BMW offers a very big range of diesel and petrol engines for the X5. And in May 2016 it added a plug-in hybrid drivetrain with the xDrive 40e (it teams a petrol engine with an electric motor whose battery can be charged from household power outlets).
Of the diesel and petrol cars, the least costly X5 – the sDrive 25d – uses least fuel, its 2.0-litre, four-cylinder turbo-diesel consuming 5.3 litres/100km on the official test (combined cycle).
The same engine powers the all-wheel drive xDrive 25d. It provides perfectly acceptable performance for most drivers in most driving conditions.
Nevertheless, the most popular engine in an X5 is the bigger and more powerful 3.0-litre diesel fitted to the xDrive 30d. It offers muscular acceleration from low speeds, and effortless overtaking and towing. And it uses only slightly more fuel on the official test, at 5.9 litres/100km. (Like most cars, the xDrive 30d needs more fuel in the real world: expect 8 or 9 litres/100km.)
A still more powerful, and slightly thirstier, variant of this 3.0-litre diesel is offered in the xDrive 40d.
If you are one of the few people who want even more performance from a diesel X5, you may be interested in the X5 M 50d. Its 3.0-litre engine is boosted by no fewer than three turbochargers, delivering stupendous performance and an engaging sound (unusual for a diesel), while containing fuel use to just 6.6 litres/100km.
One reason you might not want a diesel X5 is that you don’t want to deal with oily diesel fuel and greasy diesel fuel pumps. For you, the X5 is offered with three petrol engines.
The least costly petrol X5 is the xDrive 35i, whose 3.0-litre turbocharged six cylinder brings you fine, silky smooth performance. Ultimately an xDrive 35i will be slightly quicker than an xDrive 30d, with the greater willingness to spin hard that is typical of a petrol engine, but with a little less grunt for towing.
Then there is the xDrive 50i, powered by a 4.4-litre V8 engine running two turbochargers. It’s a serious performance vehicle, and is thirsty in day to day running.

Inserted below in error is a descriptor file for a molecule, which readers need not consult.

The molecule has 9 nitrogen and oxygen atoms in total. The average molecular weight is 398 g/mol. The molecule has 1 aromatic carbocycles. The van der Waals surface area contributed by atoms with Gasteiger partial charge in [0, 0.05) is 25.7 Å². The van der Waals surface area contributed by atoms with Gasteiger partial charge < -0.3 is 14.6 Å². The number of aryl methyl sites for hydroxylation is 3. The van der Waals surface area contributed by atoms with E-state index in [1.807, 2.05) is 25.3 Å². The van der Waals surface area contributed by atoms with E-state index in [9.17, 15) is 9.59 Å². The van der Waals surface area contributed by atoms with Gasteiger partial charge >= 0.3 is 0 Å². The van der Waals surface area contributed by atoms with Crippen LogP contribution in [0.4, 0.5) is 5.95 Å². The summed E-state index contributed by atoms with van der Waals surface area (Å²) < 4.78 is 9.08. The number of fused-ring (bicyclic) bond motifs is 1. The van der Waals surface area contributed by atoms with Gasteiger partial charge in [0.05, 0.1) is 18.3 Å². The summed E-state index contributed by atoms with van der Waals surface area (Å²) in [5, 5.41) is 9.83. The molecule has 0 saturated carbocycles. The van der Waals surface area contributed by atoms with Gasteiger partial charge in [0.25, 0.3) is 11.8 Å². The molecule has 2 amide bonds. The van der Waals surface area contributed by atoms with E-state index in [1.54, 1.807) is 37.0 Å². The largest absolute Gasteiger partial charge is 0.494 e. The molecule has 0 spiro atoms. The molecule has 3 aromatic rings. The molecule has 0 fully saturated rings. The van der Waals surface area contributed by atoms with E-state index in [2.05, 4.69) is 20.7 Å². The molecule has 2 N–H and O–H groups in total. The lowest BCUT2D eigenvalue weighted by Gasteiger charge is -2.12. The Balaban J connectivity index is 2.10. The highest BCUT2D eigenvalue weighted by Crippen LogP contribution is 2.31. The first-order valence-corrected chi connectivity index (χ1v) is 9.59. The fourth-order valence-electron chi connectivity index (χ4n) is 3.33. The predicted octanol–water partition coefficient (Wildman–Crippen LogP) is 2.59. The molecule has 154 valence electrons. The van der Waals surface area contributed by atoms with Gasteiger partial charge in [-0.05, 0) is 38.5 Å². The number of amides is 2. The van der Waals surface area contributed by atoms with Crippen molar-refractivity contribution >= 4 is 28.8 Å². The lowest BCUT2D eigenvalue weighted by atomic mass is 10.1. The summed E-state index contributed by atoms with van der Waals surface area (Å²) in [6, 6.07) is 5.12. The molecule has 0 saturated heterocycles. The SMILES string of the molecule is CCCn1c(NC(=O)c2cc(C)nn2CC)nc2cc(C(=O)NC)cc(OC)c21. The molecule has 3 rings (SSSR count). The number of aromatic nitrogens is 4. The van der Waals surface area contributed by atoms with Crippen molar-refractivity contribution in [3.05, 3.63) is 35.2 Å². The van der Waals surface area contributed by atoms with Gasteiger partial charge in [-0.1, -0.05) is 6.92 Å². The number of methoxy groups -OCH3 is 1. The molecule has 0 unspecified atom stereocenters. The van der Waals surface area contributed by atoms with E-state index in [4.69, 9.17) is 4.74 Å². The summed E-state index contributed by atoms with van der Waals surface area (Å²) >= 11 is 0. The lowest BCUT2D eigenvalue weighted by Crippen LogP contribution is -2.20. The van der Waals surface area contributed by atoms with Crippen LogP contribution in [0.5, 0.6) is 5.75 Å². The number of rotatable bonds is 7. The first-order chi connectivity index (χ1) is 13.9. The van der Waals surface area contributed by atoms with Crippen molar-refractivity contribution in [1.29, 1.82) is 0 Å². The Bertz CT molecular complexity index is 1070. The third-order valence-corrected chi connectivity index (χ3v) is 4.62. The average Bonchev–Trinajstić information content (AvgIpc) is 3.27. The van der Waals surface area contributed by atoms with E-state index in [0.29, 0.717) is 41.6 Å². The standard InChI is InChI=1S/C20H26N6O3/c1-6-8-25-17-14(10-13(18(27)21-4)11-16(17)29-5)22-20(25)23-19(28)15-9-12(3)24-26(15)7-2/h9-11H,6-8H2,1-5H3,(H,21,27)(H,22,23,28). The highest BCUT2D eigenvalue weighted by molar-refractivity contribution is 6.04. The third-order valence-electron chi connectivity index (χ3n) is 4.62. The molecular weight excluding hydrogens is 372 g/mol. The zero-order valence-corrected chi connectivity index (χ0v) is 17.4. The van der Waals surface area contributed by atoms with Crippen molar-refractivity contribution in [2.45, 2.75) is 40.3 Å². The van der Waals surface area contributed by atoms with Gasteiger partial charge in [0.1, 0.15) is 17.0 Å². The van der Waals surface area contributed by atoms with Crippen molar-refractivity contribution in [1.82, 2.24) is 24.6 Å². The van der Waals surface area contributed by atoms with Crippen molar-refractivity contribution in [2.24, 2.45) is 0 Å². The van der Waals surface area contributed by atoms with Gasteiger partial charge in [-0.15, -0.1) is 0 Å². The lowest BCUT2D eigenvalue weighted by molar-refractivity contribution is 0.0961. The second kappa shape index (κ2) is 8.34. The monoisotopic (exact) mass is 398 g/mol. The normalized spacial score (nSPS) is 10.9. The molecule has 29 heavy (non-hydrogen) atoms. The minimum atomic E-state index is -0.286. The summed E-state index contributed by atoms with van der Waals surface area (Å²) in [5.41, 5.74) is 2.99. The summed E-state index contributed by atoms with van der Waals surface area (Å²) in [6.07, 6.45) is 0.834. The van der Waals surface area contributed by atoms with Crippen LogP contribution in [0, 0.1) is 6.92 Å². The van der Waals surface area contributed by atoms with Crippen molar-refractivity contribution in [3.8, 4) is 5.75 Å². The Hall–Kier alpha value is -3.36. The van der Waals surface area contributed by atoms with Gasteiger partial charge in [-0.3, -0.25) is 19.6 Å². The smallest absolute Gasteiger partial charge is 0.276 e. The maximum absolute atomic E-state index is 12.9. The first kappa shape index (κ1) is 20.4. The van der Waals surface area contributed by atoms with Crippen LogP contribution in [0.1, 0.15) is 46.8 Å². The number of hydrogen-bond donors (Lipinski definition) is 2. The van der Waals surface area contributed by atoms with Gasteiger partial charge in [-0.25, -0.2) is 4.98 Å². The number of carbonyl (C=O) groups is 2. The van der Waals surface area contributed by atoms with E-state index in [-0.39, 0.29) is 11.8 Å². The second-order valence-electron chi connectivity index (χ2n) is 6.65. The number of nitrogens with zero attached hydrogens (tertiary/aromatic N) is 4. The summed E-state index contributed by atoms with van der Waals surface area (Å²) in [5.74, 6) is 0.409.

The most expensive – and quickest – model in the X5 range is the X5 M. It also uses a 4.4-litre, twin-turbo, V8 petrol engine, but one that is significantly reworked and upgraded to deliver extremely high performance and an equally eye-widening fuel bill. On the official test it consumes 11 litres/100km, but it’s easy to use twice as much fuel with enthusiastic driving.
If you expect you will use your X5 largely for short trips around town, and you need only five seats, you might have good reason to bypass all of the conventional diesel and petrol engines and choose instead the petrol-electric plug-in hybrid X5, the xDrive 40e. For round trips shorter than about 25km you can drive an xDrive 40e using no petrol at all, relying instead on its electric motor and battery, which you can recharge fully at home in about five hours. On long trips in the country, however, where you will be driving mainly on its paired 2.0-litre, four-cylinder, turbo petrol engine, it is likely that fuel use will greatly exceed the 3.3 litres/100km attributed to this car from the official test: expect to use more like 10 litres/100km. Performance will be comparable with the xDrive 30d and xDrive 35i.